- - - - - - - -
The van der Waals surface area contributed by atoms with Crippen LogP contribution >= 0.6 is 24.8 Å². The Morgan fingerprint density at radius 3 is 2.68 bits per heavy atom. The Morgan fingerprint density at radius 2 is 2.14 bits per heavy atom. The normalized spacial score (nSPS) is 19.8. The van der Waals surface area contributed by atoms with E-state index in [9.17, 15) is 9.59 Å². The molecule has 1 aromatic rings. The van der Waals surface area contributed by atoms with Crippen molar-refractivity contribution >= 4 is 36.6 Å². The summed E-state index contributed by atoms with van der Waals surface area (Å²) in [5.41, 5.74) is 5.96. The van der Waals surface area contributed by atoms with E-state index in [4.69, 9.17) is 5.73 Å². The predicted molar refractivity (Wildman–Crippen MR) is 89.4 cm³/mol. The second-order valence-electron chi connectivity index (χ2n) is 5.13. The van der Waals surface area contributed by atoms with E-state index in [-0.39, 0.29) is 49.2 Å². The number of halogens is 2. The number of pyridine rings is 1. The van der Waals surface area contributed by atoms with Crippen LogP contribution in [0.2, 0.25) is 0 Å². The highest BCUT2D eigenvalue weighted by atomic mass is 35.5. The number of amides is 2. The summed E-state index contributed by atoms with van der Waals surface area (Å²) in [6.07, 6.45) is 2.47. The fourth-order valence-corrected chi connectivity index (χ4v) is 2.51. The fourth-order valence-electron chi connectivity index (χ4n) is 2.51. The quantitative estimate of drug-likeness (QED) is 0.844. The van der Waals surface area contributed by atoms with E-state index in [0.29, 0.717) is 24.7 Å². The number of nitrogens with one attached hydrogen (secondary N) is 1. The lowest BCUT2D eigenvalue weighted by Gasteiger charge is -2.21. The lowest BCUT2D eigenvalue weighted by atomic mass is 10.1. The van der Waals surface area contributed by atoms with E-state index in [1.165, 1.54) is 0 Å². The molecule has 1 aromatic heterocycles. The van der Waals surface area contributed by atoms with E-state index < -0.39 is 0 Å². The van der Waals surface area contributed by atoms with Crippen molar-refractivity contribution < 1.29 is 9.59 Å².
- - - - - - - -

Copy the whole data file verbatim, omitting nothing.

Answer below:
The van der Waals surface area contributed by atoms with Crippen LogP contribution >= 0.6 is 24.8 Å². The Morgan fingerprint density at radius 3 is 2.68 bits per heavy atom. The Morgan fingerprint density at radius 2 is 2.14 bits per heavy atom. The normalized spacial score (nSPS) is 19.8. The van der Waals surface area contributed by atoms with E-state index in [9.17, 15) is 9.59 Å². The molecule has 1 aromatic rings. The van der Waals surface area contributed by atoms with Crippen molar-refractivity contribution >= 4 is 36.6 Å². The summed E-state index contributed by atoms with van der Waals surface area (Å²) in [5.41, 5.74) is 5.96. The van der Waals surface area contributed by atoms with E-state index in [4.69, 9.17) is 5.73 Å². The predicted molar refractivity (Wildman–Crippen MR) is 89.4 cm³/mol. The second-order valence-electron chi connectivity index (χ2n) is 5.13. The van der Waals surface area contributed by atoms with E-state index in [-0.39, 0.29) is 49.2 Å². The number of halogens is 2. The number of pyridine rings is 1. The van der Waals surface area contributed by atoms with Crippen LogP contribution in [0.2, 0.25) is 0 Å². The highest BCUT2D eigenvalue weighted by atomic mass is 35.5. The number of amides is 2. The summed E-state index contributed by atoms with van der Waals surface area (Å²) in [6.07, 6.45) is 2.47. The fourth-order valence-corrected chi connectivity index (χ4v) is 2.51. The fourth-order valence-electron chi connectivity index (χ4n) is 2.51. The quantitative estimate of drug-likeness (QED) is 0.844. The van der Waals surface area contributed by atoms with E-state index in [0.29, 0.717) is 24.7 Å². The number of nitrogens with one attached hydrogen (secondary N) is 1. The lowest BCUT2D eigenvalue weighted by Gasteiger charge is -2.21. The lowest BCUT2D eigenvalue weighted by atomic mass is 10.1. The van der Waals surface area contributed by atoms with E-state index in [1.165, 1.54) is 0 Å². The molecule has 1 aromatic heterocycles. The van der Waals surface area contributed by atoms with E-state index < -0.39 is 0 Å². The van der Waals surface area contributed by atoms with Crippen molar-refractivity contribution < 1.29 is 9.59 Å².